A new light at LHC tunnels?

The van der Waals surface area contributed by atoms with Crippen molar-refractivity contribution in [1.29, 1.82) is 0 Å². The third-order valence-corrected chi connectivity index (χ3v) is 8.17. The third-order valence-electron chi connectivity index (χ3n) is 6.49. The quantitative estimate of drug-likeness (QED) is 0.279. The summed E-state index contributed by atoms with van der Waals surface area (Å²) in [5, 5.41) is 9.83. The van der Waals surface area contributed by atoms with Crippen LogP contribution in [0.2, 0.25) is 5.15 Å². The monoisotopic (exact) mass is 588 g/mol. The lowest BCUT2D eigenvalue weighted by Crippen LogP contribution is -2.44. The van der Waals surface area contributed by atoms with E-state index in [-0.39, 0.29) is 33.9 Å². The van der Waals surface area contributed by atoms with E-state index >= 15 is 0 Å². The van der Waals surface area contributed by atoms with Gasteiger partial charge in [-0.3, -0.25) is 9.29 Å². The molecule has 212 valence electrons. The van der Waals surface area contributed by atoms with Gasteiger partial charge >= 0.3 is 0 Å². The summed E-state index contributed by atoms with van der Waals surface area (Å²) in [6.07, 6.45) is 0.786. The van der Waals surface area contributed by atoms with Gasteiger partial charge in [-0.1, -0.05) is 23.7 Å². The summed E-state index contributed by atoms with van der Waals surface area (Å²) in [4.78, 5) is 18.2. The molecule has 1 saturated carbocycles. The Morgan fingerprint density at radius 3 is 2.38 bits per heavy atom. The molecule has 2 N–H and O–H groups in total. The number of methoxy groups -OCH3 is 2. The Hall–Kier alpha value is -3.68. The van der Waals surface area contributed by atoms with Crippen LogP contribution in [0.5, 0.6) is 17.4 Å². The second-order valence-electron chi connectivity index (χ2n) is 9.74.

Last week, the CMS https://cms-results.web.cern.ch/cms-results/public-results/preliminary-results/EXO/index.html and ATLAS https://atlas.web.cern.ch/Atlas/GROUPS/PHYSICS/CONFNOTES/ATLAS-CONF-2015-081/ collaborations have released a summary of the first results from the data collected at the LHC at 13 TeV. Among them, there was a search for diphoton final states reconstructing a large invariant mass. Surprisingly, a slight excess of events over the standard model background is found around 750 GeV invariant mass, in both experiments. Although the statistics is still insufficient to make any claim about physics beyond the standard model, the community has already started to scrutinise it enthusiastically. The new data poses many interesting questions. As coincidences do happen (and they occurred many times in the past), one always wonders: Is this really new physics or just an irrelevant statistical fluctuation? Given that diphoton decays are usually loop suppressed, why nothing has been noticed in final states with other gauge bosons or fermions? Is it a spin-0 or a spin-2 resonance (since decays into two photons are forbidden for spin 1 particles)? Is it broad or narrow? How is this resonance produced at the LHC? The answers to these queries only future, next year data, can tell.